Bison Sloppy Joes and where I stand on the Great Canadian Ketchup debate.
In our house, with the world's pickiest 6 year old, ketchup is not a mere condiment. In fact, I would go so far as to say that without it, there would be a halt on any further attempt to have him (at least!) try a new food. This guy eats ketchup with his ketchup. Ketchup is a standard must-have in this kitchen, like eggs, bread and milk. Heinz ketchup. Only Heinz. In fact, at a restaurant that servers any other brand, there is some bottle turning in order to hide the fact that it isn't Heinz (the horror!). Picky pants will immediately point out his distaste for this red sauce that clearly doesn't deserve to be called ketchup. Without its glorious red puddle on his plate, I think he might starve (not really). So when the ketchup controversy came up in February, I have to admit, I was skeptical. I am the type of person who likes to take a stab at making things from scratch just for the sake of it. But not ketchup. I always thought, Heinz has hit the pinnacle with their recipe so why bother? I use ketchup as an ingredient in some things such as cocktail sauce or Sloppy Joes (more on that later) but most importantly, I use ketchup so my picky kid will eat the food I put in front of him.
I try to use my consumer dollars to support local and Canadian businesses and farmers as often as I can so this French's vs. Heinz debate had me in a dilema. Do I support my Canadian farmers on one hand and by doing so, give up the familiar taste that has become a staple in this house? I thought I would pass and carry on buying Heinz. I couldn't take the risk that this new French's ketchup would ruin my kid's life (not really) by being anything but Heinz. I decided I was staying out of the ketchup war. The risks were too high for me.
A few weeks ago, I was shopping at Foodland in Mount Albert and naturally, ketchup was on my list. I stood there and looked at the French's bottle beside the Heinz bottle and thought, what the hell, I'll buy both just to try it. All the articles and posts about French's seemed to indicate that not only was it good, it was better than Heinz. That sounded blasphemous to me but okay, let's do this.
Less cloying sweetness and more seasoning. French's ketchup is way better than Heinz. There, I said it. I would choose it all day long over Heinz based on taste alone. I'd pay more for it, if it came down to it. But we aren't talking about me now, are we? No, we have to pass the Mr. Picky Pants test. A plate of fries and a lake of French's ketchup later and we have a pass. He didn't even mention the switch out. Whew! French's wins, hands down.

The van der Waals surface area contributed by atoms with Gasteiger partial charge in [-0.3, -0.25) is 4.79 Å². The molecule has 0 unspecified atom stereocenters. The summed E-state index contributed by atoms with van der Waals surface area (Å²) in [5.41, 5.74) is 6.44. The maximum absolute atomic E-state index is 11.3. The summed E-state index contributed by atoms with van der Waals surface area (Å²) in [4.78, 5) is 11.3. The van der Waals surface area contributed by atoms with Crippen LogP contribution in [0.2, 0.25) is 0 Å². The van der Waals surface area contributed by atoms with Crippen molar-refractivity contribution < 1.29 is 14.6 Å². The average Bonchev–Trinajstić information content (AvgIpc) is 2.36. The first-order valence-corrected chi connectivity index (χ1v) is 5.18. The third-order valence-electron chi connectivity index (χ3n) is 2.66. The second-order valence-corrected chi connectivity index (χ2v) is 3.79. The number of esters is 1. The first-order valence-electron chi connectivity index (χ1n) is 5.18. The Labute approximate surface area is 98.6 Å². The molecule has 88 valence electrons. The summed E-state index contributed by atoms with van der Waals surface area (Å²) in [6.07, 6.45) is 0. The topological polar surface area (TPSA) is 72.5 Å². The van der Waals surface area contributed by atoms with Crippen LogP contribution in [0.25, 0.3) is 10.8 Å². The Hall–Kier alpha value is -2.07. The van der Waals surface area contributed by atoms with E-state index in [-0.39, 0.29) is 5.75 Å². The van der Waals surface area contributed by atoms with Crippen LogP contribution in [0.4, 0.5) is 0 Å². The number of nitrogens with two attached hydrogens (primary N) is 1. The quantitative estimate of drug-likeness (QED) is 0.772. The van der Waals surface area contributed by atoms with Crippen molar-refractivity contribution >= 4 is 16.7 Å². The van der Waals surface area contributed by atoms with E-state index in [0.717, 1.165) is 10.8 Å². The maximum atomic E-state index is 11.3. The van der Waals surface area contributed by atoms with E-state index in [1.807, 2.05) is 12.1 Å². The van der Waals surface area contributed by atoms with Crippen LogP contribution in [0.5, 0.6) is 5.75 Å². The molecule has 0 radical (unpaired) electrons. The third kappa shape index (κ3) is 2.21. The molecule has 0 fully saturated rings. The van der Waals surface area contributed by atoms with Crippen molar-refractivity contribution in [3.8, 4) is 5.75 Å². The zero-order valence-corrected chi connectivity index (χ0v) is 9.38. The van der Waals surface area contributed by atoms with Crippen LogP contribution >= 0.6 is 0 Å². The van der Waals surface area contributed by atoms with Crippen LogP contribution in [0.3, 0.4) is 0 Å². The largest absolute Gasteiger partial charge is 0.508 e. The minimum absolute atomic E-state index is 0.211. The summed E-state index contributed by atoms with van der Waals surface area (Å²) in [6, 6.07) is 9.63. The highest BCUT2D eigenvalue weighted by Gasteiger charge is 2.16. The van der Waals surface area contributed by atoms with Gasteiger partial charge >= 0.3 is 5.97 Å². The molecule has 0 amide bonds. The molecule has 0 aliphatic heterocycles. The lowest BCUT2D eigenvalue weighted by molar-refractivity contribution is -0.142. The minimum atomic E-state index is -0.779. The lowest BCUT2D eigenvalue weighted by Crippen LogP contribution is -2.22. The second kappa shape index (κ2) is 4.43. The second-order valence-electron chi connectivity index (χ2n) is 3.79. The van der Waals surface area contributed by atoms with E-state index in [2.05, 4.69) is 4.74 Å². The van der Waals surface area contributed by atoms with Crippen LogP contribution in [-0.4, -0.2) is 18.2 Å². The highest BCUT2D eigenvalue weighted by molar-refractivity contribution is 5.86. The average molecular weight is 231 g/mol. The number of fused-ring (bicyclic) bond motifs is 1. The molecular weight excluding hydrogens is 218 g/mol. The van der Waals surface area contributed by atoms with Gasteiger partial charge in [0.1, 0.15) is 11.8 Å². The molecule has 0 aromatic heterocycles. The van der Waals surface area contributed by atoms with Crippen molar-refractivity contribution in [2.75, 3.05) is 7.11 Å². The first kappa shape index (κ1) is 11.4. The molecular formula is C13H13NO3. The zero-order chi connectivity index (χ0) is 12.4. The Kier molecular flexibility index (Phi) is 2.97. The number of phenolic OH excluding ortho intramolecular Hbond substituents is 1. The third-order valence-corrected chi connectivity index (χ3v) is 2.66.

I am in no way saying that I wouldn't buy Heinz if French's is sold out or unavailable. I have my limits. However, if you haven't tried the taste test yet, you are missing out. Sending out the love to my Canadian farmers feels great too.
Since I have ketchup on the brain, I thought I'd share my recipe for Bison Sloppy Joes. I love using bison in place of beef. Not only is bison less fatty than beef, it has such a rich flavour. Delicious in any dish calling for ground beef. Here are a few things to consider about bison:
Bison more commonly graze on grasses for food while cows are usually grain-fed
Bison meat is more likely to be organic than beef; industry regulations don’t permit routine antibiotic or hormone use in bison while cattle are often given such treatment and supplements
Bison tends to cost more than beef (#worthit)
Bison cooks faster than beef due to its lower fat content
Bison is lower in fat and higher in protein than beef
Bison contains more magnesium, phosphorous, potassium, zinc, and vitamin E than beef
For more on the differences between bison and beef, click here.
Personally, I think bison tastes richer and more flavourful than beef but, by all means, if you have a pound of ground beef hanging around, feel free to swap it out in this recipe.
Bison Sloppy Joes
1 pound of ground bison
1/2 cup of tomato sauce
1/4 cup of Ketchup (French's? Okay, I'm done now)
1/4 cup beef stock
1/3 cup minced celery
1/3 cup minced red or green bell pepper
1/3 cup minced onion
4 cloves crushed garlic
1 tbsp. olive oil
1 tbsp. Worchestire sauce
1 tsp. each salt and pepper (more or less to taste)
Heat a frying pan to medium high. Add oil, bison, peppers, onion and garlic. Break apart until bison is mostly brown, add tomato sauce, beef stock, ketchup, worchestire sauce, salt and pepper. Reduce heat to simmer, uncovered until liquid has reduced to desired consistency.
Pile on top of a bun either open faced or closed. I use a more substantial bun like sour dough or ciabatta so it doesn't fall completely apart when you are eating it. Be sure to have a fork handy to clear up the drippings on the plate and a stack of napkins. It isn't called Sloppy for nothing! :)